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APD: Explore your options

So, following Loren Ryerson’s resignation, it’s clear that Aspen soon will get a new police chief.

This is an important decision that should not be taken lightly, especial­ly given all the controversy that has swirled around the Aspen Police Department in recent years.

As city officials consider how to approach the search for Ryerson’s replacement, we urge them to cast a wide net with a nationwide search.

The reason is simple: The decision is simply too important not to explore all possible options.

Among the APD’s recent missteps are a late- afternoon drug raid on two restaurants that was conducted with­out notifying the Pitkin County Sheriff’s Office; the use of an elec­tronic stun gun on a 63- year- old homeless woman; and an ill- advised investigation into the actions of a Pitkin County sheriff’s deputy that was brought on by a dubious letter signed by a fictitious person. Every one of these incidents embroiled the APD in needless public debate and sullied its reputation.

Now the city has an opportunity to start anew. We were pleased this week to see that Interim Police Chief Richard Pryor has an interest in the top job; he seems to be a thoughtful and dedicated public ser­vant, and others on the force like him. Hiring from within has many benefits and tends to ensure a smoother transition.

It would be a mistake, however, to hand the reins to Pryor too hastily.

After all, he was assistant chief dur­ing all of the recent turmoil; we don’t know if he bears any direct responsibility, but he was a member of the leadership team.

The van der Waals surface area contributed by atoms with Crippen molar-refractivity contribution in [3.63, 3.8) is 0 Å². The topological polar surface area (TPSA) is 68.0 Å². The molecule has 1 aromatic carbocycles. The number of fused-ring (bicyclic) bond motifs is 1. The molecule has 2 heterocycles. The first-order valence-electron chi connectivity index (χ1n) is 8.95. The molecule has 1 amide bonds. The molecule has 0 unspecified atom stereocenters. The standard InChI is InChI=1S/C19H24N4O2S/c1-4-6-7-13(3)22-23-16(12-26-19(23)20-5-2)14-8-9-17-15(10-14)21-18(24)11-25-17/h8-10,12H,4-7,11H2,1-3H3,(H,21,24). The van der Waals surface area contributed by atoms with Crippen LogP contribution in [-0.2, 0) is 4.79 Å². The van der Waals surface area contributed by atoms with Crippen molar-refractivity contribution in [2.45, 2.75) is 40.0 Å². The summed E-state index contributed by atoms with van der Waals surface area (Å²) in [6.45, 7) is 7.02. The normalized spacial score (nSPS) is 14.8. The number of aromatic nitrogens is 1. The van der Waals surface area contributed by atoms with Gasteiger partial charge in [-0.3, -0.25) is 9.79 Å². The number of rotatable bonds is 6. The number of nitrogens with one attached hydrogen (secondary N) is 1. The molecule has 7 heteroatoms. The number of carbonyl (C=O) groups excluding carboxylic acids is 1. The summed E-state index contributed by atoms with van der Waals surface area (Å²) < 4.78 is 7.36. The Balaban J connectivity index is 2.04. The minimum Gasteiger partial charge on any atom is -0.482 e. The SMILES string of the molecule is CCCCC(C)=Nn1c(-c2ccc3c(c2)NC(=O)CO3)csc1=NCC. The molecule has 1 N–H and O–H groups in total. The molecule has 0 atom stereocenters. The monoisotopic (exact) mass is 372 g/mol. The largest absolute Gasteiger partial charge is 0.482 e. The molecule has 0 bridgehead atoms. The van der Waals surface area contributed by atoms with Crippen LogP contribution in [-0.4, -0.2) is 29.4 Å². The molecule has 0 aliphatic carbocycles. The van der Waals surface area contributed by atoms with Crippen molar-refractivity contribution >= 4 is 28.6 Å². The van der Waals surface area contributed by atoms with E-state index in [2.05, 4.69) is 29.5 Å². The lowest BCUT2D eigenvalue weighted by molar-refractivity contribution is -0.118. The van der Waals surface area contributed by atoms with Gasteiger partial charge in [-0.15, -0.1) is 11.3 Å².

More important, there’s no telling how many qualified top- cop appli­cants there might be out there, and ” new blood” always holds the prom­ise of innovative ideas. Aspen is a unique community with a tradition of community- minded policing, and a broader search is more likely to yield the right applicant.

Pryor may well turn out to be the right man for the job. If so, a nation­wide search and a chance to com­pare his skills with those of other applicants would serve to legitimize his hiring. And who knows? There may be other capable applicants on the force or in the valley, as well.

The city manager has said he plans to think for a few days before deciding how to find Aspen’s new police chief. We hope that he’ll take the time and energy for a exhaustive search.


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